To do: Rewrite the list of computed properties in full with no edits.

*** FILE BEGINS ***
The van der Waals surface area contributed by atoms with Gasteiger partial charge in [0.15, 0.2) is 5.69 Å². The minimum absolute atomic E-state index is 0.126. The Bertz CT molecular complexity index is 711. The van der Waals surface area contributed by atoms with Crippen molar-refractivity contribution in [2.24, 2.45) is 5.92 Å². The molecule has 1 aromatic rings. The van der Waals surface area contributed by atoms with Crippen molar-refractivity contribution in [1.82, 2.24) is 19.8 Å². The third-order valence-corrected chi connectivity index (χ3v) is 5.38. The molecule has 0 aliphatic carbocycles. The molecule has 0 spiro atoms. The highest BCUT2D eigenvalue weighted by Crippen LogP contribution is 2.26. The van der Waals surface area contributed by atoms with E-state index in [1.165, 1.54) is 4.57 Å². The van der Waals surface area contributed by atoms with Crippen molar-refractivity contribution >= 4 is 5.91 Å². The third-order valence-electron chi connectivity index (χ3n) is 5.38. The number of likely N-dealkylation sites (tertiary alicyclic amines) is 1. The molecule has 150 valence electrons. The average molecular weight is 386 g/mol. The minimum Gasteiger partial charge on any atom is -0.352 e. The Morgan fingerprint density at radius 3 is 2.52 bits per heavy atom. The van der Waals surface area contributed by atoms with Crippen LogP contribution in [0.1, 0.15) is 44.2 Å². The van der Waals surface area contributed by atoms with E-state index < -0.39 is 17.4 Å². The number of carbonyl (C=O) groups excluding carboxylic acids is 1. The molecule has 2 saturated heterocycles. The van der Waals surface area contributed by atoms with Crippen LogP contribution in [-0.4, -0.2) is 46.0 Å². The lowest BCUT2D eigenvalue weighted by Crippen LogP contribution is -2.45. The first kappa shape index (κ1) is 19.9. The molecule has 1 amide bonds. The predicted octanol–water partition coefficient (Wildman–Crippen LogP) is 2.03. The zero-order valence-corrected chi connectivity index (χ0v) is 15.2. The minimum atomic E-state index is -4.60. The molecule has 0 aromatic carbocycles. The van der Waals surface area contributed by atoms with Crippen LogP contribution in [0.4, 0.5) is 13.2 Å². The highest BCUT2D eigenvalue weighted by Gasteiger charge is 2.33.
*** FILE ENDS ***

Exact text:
The van der Waals surface area contributed by atoms with Gasteiger partial charge in [0.15, 0.2) is 5.69 Å². The minimum absolute atomic E-state index is 0.126. The Bertz CT molecular complexity index is 711. The van der Waals surface area contributed by atoms with Crippen molar-refractivity contribution in [2.24, 2.45) is 5.92 Å². The molecule has 1 aromatic rings. The van der Waals surface area contributed by atoms with Crippen molar-refractivity contribution in [1.82, 2.24) is 19.8 Å². The third-order valence-corrected chi connectivity index (χ3v) is 5.38. The molecule has 0 aliphatic carbocycles. The molecule has 0 spiro atoms. The highest BCUT2D eigenvalue weighted by Crippen LogP contribution is 2.26. The van der Waals surface area contributed by atoms with E-state index in [1.165, 1.54) is 4.57 Å². The van der Waals surface area contributed by atoms with Crippen molar-refractivity contribution >= 4 is 5.91 Å². The third-order valence-electron chi connectivity index (χ3n) is 5.38. The number of likely N-dealkylation sites (tertiary alicyclic amines) is 1. The molecule has 150 valence electrons. The average molecular weight is 386 g/mol. The minimum Gasteiger partial charge on any atom is -0.352 e. The Morgan fingerprint density at radius 3 is 2.52 bits per heavy atom. The van der Waals surface area contributed by atoms with Crippen LogP contribution in [0.1, 0.15) is 44.2 Å². The van der Waals surface area contributed by atoms with E-state index < -0.39 is 17.4 Å². The number of carbonyl (C=O) groups excluding carboxylic acids is 1. The molecule has 2 saturated heterocycles. The van der Waals surface area contributed by atoms with Crippen LogP contribution in [-0.4, -0.2) is 46.0 Å². The lowest BCUT2D eigenvalue weighted by Crippen LogP contribution is -2.45. The first kappa shape index (κ1) is 19.9. The molecule has 1 amide bonds. The predicted octanol–water partition coefficient (Wildman–Crippen LogP) is 2.03. The zero-order valence-corrected chi connectivity index (χ0v) is 15.2. The minimum atomic E-state index is -4.60. The molecule has 0 aromatic carbocycles. The van der Waals surface area contributed by atoms with Crippen LogP contribution in [0.4, 0.5) is 13.2 Å². The highest BCUT2D eigenvalue weighted by Gasteiger charge is 2.33.